In August, 2013, Plaintiffs each received three letters from Nationstar dated August 21, 2013. (Dkt. No. 16, Am. Compl. ¶ 40; Dkt. No. 1-3, Ex. 9.) Similar to the March letters, the first letters indicated they were in default on their first loan and required payment of $28,976.58 within 35 days or the full amount due on the loan would be accelerated. (Id.) This letter also stated: " You are hereby informed that you have the right to 'cure' or reinstate the loan after acceleration and the right to assert in the foreclosure proceeding the non-existence of a default or any other defense you may have to acceleration and sale." (Id. (emphasis added).) The second letter indicated they were in default on their first loan and required payment of $28,905.58 (an amount slightly lower than that listed in the first letter) within 150 days or the full amount due on the loan would be accelerated. (Id.) Appended to this letter was a page of " Additional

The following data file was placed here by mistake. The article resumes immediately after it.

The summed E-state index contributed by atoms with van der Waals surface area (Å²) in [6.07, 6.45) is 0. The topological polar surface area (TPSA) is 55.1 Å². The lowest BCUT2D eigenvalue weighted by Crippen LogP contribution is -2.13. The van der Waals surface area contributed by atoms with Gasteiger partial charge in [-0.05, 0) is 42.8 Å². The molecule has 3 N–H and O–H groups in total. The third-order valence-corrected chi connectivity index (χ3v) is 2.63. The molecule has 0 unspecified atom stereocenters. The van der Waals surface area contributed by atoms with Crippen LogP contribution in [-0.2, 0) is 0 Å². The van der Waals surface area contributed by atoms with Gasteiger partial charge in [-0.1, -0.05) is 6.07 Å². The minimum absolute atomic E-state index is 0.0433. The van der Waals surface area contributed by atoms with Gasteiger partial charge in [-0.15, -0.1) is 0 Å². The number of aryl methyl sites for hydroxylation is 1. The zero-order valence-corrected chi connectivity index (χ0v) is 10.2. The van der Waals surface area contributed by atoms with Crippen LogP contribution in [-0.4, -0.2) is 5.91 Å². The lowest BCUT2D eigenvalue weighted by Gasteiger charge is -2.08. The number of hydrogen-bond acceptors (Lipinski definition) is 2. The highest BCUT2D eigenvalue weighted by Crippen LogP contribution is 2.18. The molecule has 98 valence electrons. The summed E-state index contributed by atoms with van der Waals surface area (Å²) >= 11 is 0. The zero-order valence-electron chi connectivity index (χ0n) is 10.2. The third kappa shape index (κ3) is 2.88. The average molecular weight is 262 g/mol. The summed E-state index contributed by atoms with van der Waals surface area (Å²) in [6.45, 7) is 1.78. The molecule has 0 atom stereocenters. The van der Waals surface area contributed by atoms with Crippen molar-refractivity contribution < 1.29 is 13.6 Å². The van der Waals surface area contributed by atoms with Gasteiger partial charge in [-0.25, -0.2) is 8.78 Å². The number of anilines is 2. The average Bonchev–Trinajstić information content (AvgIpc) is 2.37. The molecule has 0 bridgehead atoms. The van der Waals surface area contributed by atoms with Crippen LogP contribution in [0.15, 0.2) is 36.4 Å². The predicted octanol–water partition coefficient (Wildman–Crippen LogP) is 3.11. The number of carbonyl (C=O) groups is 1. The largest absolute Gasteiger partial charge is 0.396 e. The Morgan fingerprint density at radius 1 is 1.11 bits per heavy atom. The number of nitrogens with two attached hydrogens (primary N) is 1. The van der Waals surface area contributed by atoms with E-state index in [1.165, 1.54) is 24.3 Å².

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Disclosures" which stated the current holder of Plaintiffs' mortgage was " The Bank of New York Mellon FKA the Bank of New York, as Trustee for the Sasco 2006-16 Trust Fund." (Id.) The third letter again notified Plaintiff of their right to request a modified mortgage loan and stated that Nationstar's records indicated Plaintiffs were eligible to request a mortgage modification. (Id.)

In response, Plaintiffs again submitted a new loan modification application on August 25, 2013, along with all the required supporting documentation. (Dkt. No. 16, Am. Compl. ¶ 41; Dkt. No. 1-3, Ex. 10.) Plaintiffs, however, never received any further communication from Nationstar regarding their eligibility for a loan modification. (Dkt. No. 16, Am. Compl. ¶ 42.)[5] Moreover, Defendants never sent any correspondence to Plaintiffs reflecting a final determination on their application for HAMP ...